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Top 10 reasons why the HMC is a terrible product.

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  • Guest's Avatar
    Guest replied
    Top 10 reasons why the HMC is a terrible product.

    I am a new user on i5. (3 months) To me , the concept of hmc (hardware management separated from operating system) sounds a very good idea in this era of virtualisation. The interface to hmc (locally via linux or java-applet via web) looks nice and intuitive. For the moment, this newbie is perfectly happy.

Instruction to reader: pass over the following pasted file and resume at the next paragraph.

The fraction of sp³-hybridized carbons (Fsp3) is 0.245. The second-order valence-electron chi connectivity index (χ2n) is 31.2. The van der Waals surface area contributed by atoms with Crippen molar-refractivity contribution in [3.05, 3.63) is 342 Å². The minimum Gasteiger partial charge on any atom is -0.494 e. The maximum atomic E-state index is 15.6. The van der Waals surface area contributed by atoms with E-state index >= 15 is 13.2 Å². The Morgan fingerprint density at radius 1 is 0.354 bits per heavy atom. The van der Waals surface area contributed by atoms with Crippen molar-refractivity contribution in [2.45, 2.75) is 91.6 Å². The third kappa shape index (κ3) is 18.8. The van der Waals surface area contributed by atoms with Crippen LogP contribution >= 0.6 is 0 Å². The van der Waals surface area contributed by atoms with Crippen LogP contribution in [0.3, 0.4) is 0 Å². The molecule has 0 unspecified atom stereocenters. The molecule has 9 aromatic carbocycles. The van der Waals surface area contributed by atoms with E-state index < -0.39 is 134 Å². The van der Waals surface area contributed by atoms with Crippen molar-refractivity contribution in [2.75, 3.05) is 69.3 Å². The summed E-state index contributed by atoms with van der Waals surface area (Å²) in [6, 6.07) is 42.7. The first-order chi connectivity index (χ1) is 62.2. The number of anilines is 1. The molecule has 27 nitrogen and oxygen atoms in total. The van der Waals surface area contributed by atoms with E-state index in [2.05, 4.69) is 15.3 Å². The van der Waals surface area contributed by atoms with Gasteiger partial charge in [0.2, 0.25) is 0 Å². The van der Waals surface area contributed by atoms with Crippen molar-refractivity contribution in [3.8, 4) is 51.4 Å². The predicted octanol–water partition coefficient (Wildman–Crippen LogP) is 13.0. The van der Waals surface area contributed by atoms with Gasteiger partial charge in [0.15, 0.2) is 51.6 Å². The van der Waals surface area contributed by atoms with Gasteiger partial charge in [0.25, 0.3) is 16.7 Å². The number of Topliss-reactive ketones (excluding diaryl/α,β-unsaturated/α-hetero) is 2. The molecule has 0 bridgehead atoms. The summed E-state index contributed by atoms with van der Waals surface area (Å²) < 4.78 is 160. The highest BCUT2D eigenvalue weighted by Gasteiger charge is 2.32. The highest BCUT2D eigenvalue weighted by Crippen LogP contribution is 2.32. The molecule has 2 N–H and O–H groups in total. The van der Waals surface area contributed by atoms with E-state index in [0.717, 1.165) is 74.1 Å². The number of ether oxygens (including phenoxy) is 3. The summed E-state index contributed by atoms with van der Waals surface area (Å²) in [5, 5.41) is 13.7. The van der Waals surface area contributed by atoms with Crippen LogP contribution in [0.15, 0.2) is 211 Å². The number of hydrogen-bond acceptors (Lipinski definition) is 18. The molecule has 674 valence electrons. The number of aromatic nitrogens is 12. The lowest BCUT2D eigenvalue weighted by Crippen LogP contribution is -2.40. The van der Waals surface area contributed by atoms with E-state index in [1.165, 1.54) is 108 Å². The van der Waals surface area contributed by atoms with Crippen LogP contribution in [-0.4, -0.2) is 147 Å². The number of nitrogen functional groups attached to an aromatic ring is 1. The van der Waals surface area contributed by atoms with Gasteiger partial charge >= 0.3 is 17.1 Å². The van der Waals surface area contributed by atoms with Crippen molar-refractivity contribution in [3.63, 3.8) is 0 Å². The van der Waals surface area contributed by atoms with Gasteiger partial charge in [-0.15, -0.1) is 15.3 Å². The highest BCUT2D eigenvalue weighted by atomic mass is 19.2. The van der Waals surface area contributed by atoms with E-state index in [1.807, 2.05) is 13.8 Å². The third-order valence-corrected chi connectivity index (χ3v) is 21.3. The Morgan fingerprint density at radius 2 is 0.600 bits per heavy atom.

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  • Guest's Avatar
    Guest replied
    Top 10 reasons why the HMC is a terrible product.